New intervention may help identify and improve care for adolescents at risk for suicide
Oct 3, 2012 - 4:00:00 AM
Investigators at Nationwide Children's Hospital and Cincinnati Children's Hospital Medical Center are hoping to better identify adolescents at risk for suicide and improve how these at-risk children receive follow up mental health treatment. Thanks to a $1.2 million grant from the Centers for Disease Control and Prevention, the two hospitals will conduct a three-year study to test a new intervention targeting adolescents during emergency department visits.
Many adolescents are identified as suicidal when they present to the emergency department following a suicide attempt. Thirty percent of suicidal adolescents return to the emergency department with another crisis within six months of discharge from the emergency department. Other patients who are at risk for suicide go unrecognized when presenting to the emergency department for a non-psychiatric concern.
No evidence-based standards exist for how to appropriately screen and intervene for patients who are treated in the emergency department and who show an elevated risk for suicide, says Jackie Grupp-Phelan, M.D., M.P.H., Director of Research in the Division of Emergency Medicine at Cincinnati Children's.
The goal is to maximize the initiation of mental health treatment and aftercare among adolescents screening positive for previously unrecognized suicide risk, says Jeff Bridge, PhD, principal investigator in the Center for Innovation in Pediatric Practice of The Research Institute at Nationwide Children's Hospital and a faculty member at The Ohio State University College of Medicine.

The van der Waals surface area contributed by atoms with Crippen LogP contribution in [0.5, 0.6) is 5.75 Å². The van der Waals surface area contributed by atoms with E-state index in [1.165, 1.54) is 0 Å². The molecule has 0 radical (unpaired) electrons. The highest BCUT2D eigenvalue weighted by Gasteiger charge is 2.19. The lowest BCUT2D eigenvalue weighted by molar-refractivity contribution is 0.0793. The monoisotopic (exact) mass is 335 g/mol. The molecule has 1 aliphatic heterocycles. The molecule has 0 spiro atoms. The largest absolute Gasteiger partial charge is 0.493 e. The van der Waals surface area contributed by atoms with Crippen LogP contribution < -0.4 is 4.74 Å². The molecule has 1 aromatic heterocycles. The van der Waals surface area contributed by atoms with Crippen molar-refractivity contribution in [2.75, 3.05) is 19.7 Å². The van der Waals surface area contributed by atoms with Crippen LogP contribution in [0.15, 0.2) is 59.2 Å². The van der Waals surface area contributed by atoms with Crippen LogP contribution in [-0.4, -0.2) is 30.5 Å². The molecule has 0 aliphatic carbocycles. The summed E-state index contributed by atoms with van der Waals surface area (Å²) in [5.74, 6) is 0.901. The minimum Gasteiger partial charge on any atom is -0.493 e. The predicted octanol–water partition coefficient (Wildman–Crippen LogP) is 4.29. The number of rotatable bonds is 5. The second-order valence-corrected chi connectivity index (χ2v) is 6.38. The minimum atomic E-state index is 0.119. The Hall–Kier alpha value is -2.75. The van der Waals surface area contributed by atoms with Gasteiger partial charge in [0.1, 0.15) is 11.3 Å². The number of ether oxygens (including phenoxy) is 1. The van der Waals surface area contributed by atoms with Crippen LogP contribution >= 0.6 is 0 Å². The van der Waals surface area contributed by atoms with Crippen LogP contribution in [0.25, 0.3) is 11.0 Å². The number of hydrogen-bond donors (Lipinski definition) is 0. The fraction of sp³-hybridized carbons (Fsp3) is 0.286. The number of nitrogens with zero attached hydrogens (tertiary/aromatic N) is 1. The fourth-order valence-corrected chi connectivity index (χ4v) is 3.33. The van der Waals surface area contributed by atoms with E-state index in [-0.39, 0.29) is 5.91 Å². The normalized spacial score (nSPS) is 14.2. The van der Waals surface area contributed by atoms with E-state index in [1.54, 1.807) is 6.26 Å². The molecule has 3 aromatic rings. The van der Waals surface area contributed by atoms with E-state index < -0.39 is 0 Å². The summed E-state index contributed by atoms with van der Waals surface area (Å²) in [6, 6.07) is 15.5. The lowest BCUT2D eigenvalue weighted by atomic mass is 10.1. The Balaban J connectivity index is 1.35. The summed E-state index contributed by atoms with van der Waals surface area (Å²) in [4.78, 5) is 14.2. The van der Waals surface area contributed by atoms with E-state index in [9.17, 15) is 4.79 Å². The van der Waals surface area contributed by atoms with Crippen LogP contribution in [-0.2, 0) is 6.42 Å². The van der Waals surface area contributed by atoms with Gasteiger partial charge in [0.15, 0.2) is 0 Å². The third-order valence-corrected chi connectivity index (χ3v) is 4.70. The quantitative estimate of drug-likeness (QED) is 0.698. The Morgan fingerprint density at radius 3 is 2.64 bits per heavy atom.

The team of researchers will recruit 160 adolescents (80 per site) seeking treatment in the emergency department for non-psychiatric concerns, but who are identified via systematic screening as being at risk for suicide. Participants will be randomly assigned to receive either the new intervention or enhanced usual care. Enhanced usual care consists of a brief consultation and a mental health referral. The new intervention, termed Suicidal Teens Accessing Treatment after an ED Visit (STAT-ED), targets family engagement, problem solving, assistance with referral and limited case management during the transition from the emergency department to outpatient care.
STAT-ED was previously studied among a small group of patients, families and clinicians, was well-accepted by participants and proved to be more effective than enhanced usual care. The study between Nationwide Children's and Cincinnati Children's will provide a larger, more diverse sample from two geographically separate, urban pediatric emergency departments serving broad populations.
The team will also examine whether STAT-ED is more effective than enhanced usual care in reducing suicidal ideation and depression symptoms after emergency department discharge. The rationale is that by using the pediatric emergency department to identify and treat unrecognized suicide risk, adolescents will be less likely to overuse emergency department services in the future, have a better quality of life and ultimately have a reduced risk of morbidity and mortality, says Dr. Grupp-Phelan.
Dr. Bridge says if STAT-ED proves successful, it will provide a brief and sustainable intervention that can be implemented across diverse pediatric emergency department settings.
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